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Cost of repairs to Pioneers Museum in Colorado Springs has doubled in past year

COLORADO SPRINGS, Colo. (KRDO) -- Taxpayers who have already contributed $3 million for renovations to the downtown historic Pioneers Museum can expect to provide $2.5 million more.


The City Council tentatively approved the additional funds earlier this week and expects to officially vote on the matter next month.

City of Colorado Springs

Council members allocated $3 million for the project last year, when they learned that the building's heating, ventilation and air conditioning system (HVAC) needed replacement; the building opened as the El Paso County Courthouse in 1903 and became the museum in 1979.


Work on the project has yet to begin because an engineering study that was part of the initial funding allocation found that more repairs were needed to stop leaks from old pipes, and to repair crumbling pipe insulation and an old boiler.


In addition. part of the roof will need replacement -- to allow workers easy access to construction areas and to move equipment in and out.


Officials also are dealing with rising construction costs during the COVID-19 pandemic and the challenges of installing a modern HVAC system into an aging building.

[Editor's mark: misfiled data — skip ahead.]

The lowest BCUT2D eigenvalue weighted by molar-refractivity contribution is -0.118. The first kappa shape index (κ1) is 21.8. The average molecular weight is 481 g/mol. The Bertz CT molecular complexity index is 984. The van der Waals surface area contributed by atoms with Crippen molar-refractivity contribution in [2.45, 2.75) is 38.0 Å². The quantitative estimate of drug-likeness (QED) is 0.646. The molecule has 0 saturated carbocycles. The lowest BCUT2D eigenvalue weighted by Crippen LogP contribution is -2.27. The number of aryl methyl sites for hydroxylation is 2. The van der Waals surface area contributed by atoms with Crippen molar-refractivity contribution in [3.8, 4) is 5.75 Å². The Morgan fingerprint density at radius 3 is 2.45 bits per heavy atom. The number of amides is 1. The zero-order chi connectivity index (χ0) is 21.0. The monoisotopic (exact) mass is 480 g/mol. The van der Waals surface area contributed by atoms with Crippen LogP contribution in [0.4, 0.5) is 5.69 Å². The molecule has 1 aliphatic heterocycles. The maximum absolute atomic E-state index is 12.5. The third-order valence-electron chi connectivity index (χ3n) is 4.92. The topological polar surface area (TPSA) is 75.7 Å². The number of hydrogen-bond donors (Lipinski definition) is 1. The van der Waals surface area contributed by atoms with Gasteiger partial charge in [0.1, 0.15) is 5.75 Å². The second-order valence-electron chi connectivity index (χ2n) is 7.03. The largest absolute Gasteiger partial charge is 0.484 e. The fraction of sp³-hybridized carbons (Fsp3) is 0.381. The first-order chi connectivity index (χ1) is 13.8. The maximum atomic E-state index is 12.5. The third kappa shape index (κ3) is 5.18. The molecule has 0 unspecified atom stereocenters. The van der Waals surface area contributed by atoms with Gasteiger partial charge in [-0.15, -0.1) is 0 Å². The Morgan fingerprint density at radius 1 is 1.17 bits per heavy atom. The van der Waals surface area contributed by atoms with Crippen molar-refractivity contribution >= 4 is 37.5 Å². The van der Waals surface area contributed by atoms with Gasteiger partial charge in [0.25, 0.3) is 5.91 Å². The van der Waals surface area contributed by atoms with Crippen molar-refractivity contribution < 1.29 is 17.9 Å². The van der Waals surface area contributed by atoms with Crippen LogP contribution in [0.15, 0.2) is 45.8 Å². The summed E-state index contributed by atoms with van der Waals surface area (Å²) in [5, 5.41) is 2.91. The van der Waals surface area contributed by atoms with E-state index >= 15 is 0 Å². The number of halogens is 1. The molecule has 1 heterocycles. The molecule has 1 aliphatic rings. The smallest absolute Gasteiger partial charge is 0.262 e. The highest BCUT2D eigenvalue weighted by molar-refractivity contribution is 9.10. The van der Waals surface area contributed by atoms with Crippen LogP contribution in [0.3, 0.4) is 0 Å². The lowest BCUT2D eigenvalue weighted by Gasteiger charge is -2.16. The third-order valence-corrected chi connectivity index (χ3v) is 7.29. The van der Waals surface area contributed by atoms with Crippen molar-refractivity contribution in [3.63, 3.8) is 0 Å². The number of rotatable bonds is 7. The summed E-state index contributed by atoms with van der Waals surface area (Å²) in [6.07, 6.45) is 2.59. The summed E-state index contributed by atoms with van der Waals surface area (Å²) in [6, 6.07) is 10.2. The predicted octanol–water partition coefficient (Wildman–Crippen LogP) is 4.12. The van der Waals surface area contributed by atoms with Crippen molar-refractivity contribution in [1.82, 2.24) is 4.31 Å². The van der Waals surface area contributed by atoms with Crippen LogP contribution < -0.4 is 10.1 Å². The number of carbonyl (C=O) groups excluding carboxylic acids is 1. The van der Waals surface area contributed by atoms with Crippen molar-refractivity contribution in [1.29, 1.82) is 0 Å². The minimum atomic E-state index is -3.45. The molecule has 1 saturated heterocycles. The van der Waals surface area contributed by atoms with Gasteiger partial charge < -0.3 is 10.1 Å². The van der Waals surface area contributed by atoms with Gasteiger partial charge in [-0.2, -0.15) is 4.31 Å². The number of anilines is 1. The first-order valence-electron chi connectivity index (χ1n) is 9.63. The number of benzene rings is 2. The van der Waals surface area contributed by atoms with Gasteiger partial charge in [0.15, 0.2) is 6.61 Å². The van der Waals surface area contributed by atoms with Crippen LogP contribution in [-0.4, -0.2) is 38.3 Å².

The study results brought the total cost to $6 million, with museum donations covering $500,000 and the city financing the rest.


However, with inflation and continued supply chain issues, the bill may not stop there.

“Well, that’s always a concern," said museum director Matt Mayberry. "Every day that passes, there’s some risk. What we’re trying to do is get a contractor under contract right now, so that they can get equipment ordered with the money we have in hand.”


Officials said that the project will help preserve the museum's many artifacts featuring local history.

"We need to have the right balance between temperature and humidity," Mayberry explained. "If we don't, then all of the wood starts drying out, we'd have insect problems and so on."

Pioneers Museum

The project is expected to begin early next year, after the city settles on a construction bid; a schedule has yet to be determined but officials said that the work could take eight months to complete.

"We can shorten that by two months if we close to the public for two months," Mayberry said. "We're still deciding on that."


Admission to the museum is free, and more than 100,000 people visited the facility in 2019, the year before the pandemic began.

Visitors at the museum Friday said that the cost of and the need for the project seems reasonable.


"I would be very much in favor of updating whatever facilities we have here, because this is a great resource," said local resident Rick French.

Brandon and Lyz Stewart, in town for a wedding, said that they enjoyed seeing a place that provides plenty of information about the city's history.


"Not only preserving the history in the building, but the history of the building -- which you can only do under controlled circumstances," Lyz Stewart said.

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Scott Harrison

Scott is a reporter for KRDO. Learn more about Scott here.


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